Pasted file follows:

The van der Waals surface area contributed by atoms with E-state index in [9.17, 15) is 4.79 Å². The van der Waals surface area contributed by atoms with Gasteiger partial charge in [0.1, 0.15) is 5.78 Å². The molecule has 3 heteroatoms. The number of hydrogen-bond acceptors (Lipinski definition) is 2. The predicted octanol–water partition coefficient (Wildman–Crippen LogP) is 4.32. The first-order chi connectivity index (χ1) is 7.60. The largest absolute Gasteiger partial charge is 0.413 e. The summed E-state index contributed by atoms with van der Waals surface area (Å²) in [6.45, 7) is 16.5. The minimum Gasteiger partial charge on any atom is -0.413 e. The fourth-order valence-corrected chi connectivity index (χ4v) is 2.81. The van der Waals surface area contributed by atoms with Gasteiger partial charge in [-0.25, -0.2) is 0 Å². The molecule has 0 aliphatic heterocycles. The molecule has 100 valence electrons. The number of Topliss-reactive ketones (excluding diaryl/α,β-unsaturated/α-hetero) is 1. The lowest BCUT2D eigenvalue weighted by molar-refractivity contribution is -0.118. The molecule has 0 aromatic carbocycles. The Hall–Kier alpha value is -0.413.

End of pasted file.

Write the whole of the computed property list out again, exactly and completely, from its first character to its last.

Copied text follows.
The van der Waals surface area contributed by atoms with E-state index in [9.17, 15) is 4.79 Å². The van der Waals surface area contributed by atoms with Gasteiger partial charge in [0.1, 0.15) is 5.78 Å². The molecule has 3 heteroatoms. The number of hydrogen-bond acceptors (Lipinski definition) is 2. The predicted octanol–water partition coefficient (Wildman–Crippen LogP) is 4.32. The first-order chi connectivity index (χ1) is 7.60. The largest absolute Gasteiger partial charge is 0.413 e. The summed E-state index contributed by atoms with van der Waals surface area (Å²) in [6.45, 7) is 16.5. The minimum Gasteiger partial charge on any atom is -0.413 e. The fourth-order valence-corrected chi connectivity index (χ4v) is 2.81. The van der Waals surface area contributed by atoms with Gasteiger partial charge in [-0.25, -0.2) is 0 Å². The molecule has 0 aliphatic heterocycles. The molecule has 100 valence electrons. The number of Topliss-reactive ketones (excluding diaryl/α,β-unsaturated/α-hetero) is 1. The lowest BCUT2D eigenvalue weighted by molar-refractivity contribution is -0.118. The molecule has 0 aromatic carbocycles. The Hall–Kier alpha value is -0.413.